Logistics: The Perfect Album

Logistics: The Perfect Album

Albums: the ultimate challenge for every producer. A true opportunity to reveal your full spectrum. No longer just bangers for the dancefloor; an album allows the artist to weave a more subtle web with narrative dynamics, highs, lows and total surprises.

That’s if they get it right, however. And so many don’t. Especially in electronic music. But if there’s one label who really bring the album out of their artists, it’s Hospital Records. Just ask Logistics, he’s penned four of them in the last six years. The latest, Fear Not, was released last week.“When I was first making music I’d make as much stuff as possible and pick what I thought were the best tracks,” he explains. “Now I have more of an idea of the theme and vibe I want to put across. So in that respect it does get harder. I still think making music is as fun as ever… It never feels like a challenge, but it feels a lot harder in terms of thinking about exactly what I want to put out there.”

In the case of Fear Not, it’s mission complete; a 20 track escapade packed with vibrant highs, pensive lows, steaming, salubrious rollers we’ve come to expect from Hospital and a few cheeky tempo surprises.

“I’ve always made lots of different styles,” he explains. “I started out making two-step! So for me it’s nothing new – but this is the first time a lot of it is getting out there. I’ve always wanted to put different styles on albums so it’s nice to be able to do this. When I first signed up to Hospital on my first album I was like ‘right, I want to use interludes and different tempos’ and they were like ‘no, it’s got to be drum & bass tracks!’ It didn’t happen! Finally on the fourth album, we’re getting there…”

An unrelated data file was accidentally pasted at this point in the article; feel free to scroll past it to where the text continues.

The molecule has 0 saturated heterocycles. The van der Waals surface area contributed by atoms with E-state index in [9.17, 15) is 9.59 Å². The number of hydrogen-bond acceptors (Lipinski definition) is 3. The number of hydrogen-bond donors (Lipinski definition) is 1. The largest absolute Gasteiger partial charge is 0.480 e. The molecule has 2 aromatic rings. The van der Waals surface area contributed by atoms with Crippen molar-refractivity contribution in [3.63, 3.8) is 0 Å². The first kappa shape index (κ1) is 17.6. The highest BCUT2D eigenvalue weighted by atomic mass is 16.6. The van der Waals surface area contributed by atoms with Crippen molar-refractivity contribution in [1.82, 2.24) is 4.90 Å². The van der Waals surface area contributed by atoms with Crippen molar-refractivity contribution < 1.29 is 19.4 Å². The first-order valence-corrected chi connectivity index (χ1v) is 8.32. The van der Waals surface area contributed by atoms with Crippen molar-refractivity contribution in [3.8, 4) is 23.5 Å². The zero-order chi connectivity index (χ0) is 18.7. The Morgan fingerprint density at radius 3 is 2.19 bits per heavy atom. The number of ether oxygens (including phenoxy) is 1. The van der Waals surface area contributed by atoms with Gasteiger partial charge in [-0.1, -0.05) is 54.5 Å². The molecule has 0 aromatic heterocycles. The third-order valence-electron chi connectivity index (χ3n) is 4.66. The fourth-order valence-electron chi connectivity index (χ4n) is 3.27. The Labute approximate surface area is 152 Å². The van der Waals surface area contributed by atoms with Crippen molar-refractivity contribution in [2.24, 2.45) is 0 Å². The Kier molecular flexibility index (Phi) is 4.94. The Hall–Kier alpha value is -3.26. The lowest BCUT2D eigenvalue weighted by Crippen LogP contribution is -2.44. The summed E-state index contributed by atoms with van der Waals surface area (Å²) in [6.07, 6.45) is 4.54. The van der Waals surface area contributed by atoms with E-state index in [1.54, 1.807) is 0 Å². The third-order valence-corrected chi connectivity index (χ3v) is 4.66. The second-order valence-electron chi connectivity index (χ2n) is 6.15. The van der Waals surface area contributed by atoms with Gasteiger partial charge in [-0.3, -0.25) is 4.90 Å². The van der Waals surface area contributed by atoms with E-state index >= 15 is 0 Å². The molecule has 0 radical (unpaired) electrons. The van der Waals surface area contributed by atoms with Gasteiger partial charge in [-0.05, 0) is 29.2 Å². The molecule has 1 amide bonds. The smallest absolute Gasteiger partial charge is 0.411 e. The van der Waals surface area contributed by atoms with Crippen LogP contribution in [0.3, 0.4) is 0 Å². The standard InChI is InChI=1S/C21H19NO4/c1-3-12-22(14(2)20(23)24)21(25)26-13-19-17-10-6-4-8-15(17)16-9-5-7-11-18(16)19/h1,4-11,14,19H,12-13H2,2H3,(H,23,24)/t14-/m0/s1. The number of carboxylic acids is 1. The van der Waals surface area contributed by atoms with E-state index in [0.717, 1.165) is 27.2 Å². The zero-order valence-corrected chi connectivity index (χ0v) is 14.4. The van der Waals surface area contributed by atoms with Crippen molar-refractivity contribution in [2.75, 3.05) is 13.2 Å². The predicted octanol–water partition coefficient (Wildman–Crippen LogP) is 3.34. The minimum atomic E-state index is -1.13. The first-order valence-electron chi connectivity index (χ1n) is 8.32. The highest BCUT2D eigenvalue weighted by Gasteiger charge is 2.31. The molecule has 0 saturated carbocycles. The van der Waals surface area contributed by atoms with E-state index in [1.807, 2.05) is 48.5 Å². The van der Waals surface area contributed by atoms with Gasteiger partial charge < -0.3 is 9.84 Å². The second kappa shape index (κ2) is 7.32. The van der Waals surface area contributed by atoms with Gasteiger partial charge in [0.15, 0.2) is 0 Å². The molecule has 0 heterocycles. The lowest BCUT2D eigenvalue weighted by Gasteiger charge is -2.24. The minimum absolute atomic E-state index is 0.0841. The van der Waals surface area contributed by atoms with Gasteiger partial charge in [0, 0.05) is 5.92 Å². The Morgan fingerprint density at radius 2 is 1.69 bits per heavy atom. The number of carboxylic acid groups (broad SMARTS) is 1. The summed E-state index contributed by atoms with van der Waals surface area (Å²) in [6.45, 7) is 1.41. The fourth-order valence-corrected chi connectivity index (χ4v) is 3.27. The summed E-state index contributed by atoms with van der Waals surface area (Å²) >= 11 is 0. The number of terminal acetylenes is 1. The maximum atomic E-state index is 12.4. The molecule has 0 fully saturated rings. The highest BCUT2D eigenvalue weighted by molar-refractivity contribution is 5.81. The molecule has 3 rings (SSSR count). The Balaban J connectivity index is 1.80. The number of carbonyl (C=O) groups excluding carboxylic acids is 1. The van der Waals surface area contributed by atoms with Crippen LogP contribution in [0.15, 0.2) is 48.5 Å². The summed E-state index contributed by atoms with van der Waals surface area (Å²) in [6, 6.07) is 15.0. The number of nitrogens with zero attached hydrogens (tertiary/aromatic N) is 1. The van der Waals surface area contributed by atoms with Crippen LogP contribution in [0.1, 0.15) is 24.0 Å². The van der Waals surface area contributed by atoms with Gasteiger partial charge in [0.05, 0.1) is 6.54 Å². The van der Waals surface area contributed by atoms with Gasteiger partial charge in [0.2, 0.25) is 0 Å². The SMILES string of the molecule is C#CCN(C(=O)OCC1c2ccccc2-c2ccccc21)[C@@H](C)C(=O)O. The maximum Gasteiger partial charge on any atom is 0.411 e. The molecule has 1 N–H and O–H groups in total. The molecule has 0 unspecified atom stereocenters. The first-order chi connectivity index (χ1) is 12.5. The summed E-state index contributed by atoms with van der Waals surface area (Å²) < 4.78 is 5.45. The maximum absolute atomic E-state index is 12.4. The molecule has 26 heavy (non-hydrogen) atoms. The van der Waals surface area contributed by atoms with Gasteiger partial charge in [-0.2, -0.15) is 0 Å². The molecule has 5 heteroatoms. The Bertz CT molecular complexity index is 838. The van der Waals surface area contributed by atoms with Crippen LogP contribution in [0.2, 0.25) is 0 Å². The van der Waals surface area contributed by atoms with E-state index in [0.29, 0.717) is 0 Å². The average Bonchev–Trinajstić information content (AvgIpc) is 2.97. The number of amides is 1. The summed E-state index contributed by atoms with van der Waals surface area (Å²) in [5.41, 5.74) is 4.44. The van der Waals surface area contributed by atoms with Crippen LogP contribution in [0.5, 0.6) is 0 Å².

Four albums deep and Logistics is still tweaking his formula for the perfect longer player. We thought we’d ask him what exactly constitutes a magic album. And what are his ultimate three never-be-without LPs.

“What makes a magic album? It’s difficult! A lot of things are attached to personal experience and memories,” he says. “One of my favourites is Cassius 99. It’s not on my list but I took it on a holiday and played it nonstop for two weeks… So that will always sound great to me. Variety is always key. It’s a fine balance between playing something new that also sounds kinda familiar. It needs its own character and atmosphere to it, and that’s very hard to define. It’s a very personal thing. It comes down to what you’re into.”

And these three albums below suit Logistics the best. We’ve picked one highlight from each… But you should really check the whole albums, if you haven’t already!


Logistics Fear Not is out now. Listen and download.


Goldie – Timeless

“I still think this is the best drum & bass album to date. It’s a tough one between this and Reprazent New Forms. Both albums have got a real vibe to them. You immediately understand and hear the Metalheadz sound and the Full Cycle sound – there’s no mistaking them.”

Stevie Wonder – Songs in the key of life

“This is as perfect as it gets. I can’t put my finger on what makes it so good. Just brilliant songwriting. All of this is in your subconscious subliminally; you already know it without realising. I used to work in a bar and I’d play this every day… Get in at midday and play this for the first hour I’m in. Instant classic.”

Cinematic Orchestra – Every Day

“Another album I used to listen to at the same time as Stevie. Brilliant song writing. It keeps your attention throughout but you can switch off to it as well. Highly, highly recommended!”


Drum&BassArena Editor: Dave Jenkins has documented beats for over 15 years working with the likes of UKF, Mixmag, DJ Mag, iDJ, Bandcamp, Resident Advisor, Radio 1 Xtra and many more.


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